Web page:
Thoughts on the Use of Failure as a Teaching Technique
Failure as an educational procedure is a failure. Failure is useful in licensing or credentialing—I want assurance that drivers, pilots, contractors, and doctors are competent. But, failing students, while in the learning process, is totally unnecessary, detrimental, and deleterious.
The failure of kids as a motivational tool, diagnostic device, or reporting procedure is a failure itself. And, standardized test results are useless except for the companies profiting from selling and grading the tests. Our whole testing procedure reminds me of an autopsy process; but I have never known a patient to recover from an autopsy!
I intend to write a book on the subject. In the meantime, since most teachers have been successful in school and may not know how devastating failure is to those who suffer its lifelong effects, here are some random thoughts, ideas, and facts to reflect.
A young teacher asked me, “How do you feel about social promotions?” My answer: “Social promotions are unnecessary, why not teach students instead of retaining them? If retaining them works, why not teach them in the first place instead of the second attempt? If retention doesn’t work, why retain them?
Bad behavior does not cause failure; failure causes bad behavior. Does that surprise you?
Just because the cycle often begins at primary level doesn’t mean it’s not real.
Dropout problems don’t begin in high school. Dropping out begins before middle school but is exacerbated when coupled with tween social needs, hormones, and maturation.
Grades are the best predictors of grades, F’s predict F’s. Current behavior is the best predictor of future conduct. Behavior is learned and schools are for learning, aren’t they?
While students fear getting F’s, most students never get them. Those students who do get F’s get them on tests, in class work, on report cards. Failure is known to everyone.
F’s not only predict F’s they predict the byproducts of embarrassment, marginalization, degradation, stigma, defensiveness, hostility, violence, vandalism, and retaliation.
The shame of failure is debilitating. Shame and constant fear of failure require kids’ full effort, time, and attention for defending their egos, psyches, and dignity.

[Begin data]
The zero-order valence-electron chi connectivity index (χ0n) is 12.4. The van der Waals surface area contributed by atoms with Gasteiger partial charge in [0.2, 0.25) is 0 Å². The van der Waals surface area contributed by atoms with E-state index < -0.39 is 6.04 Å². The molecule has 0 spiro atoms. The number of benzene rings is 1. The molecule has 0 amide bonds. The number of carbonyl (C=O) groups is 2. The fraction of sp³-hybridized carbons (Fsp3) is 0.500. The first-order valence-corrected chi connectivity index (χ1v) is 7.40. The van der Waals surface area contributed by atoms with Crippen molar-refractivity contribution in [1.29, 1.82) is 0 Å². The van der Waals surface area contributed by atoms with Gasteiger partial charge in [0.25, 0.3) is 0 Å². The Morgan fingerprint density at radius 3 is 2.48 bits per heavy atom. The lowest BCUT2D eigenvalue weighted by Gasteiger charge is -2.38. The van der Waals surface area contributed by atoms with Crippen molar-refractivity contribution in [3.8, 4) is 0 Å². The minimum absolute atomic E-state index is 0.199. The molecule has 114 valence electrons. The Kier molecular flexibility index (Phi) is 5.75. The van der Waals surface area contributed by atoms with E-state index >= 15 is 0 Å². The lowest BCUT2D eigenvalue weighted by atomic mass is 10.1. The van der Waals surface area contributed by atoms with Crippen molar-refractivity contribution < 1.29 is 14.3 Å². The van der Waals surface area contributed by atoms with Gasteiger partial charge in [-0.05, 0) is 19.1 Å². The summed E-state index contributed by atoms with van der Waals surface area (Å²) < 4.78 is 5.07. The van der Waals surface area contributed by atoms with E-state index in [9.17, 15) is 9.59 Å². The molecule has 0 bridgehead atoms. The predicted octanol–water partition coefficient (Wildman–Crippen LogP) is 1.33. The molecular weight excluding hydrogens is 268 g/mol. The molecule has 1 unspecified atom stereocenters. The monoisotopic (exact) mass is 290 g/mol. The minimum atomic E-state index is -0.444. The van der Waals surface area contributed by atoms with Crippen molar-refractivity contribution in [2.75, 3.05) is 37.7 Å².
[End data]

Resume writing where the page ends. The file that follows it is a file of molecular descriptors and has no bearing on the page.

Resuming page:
Without significant intervention by an authority figure, a student traumatized by a failure identity naturally finds solace, comfort, and acceptance only from other failing students.
Failure is painful, more painful than punishments administered by teachers. Pain-based behavior of students defies rational and reasonable behavior understood by teachers.
The pain of failure can be reduced by apathy, defeatism, bravado, withdrawal, and deviant behavior including vandalism, retaliatory actions, defiance, and misbehavior.
Bill Page, a farm boy, graduated from a one-room school. He forged a career in the classroom teaching middle school “troublemakers.” For the past 26 years, in addition to his classroom duties, he has taught teachers across the nation to teach the lowest achieving students successfully with his proven premise, “Failure is the choice and fault of schools, not the students.”
Bill Page is a classroom teacher. For 46 years, he has patrolled the halls, responded to the bells, and struggled with innovations. He has had his share of lunchroom duty, bus duty, and playground duty. For the past four years, Bill, who is now in his 50th year as a teacher, is also a full time writer. His book, At-Risk Students is available on Abebooks, Amazon, R.D. Dunn Publishing, and on Bill’s web site: http://www.teacherteacher.com/
In At-Risk Students, Page discusses problems facing failing students, “who can’t, don’t and won’t learn or cooperate.” “The solution,” he states, “is for teachers to recognize and accept student misbehavior as defense mechanisms used to hide embarrassment and incompetence, and to deal with causes rather than symptoms. By entering into a democratic, participatory relationship, where students assume responsibility for their own learning.” Through 30 vignettes, the book helps teachers see failing students through his eyes as a fellow teacher, whose classroom success with at-risk students made him a premier teacher-speaker in school districts across America.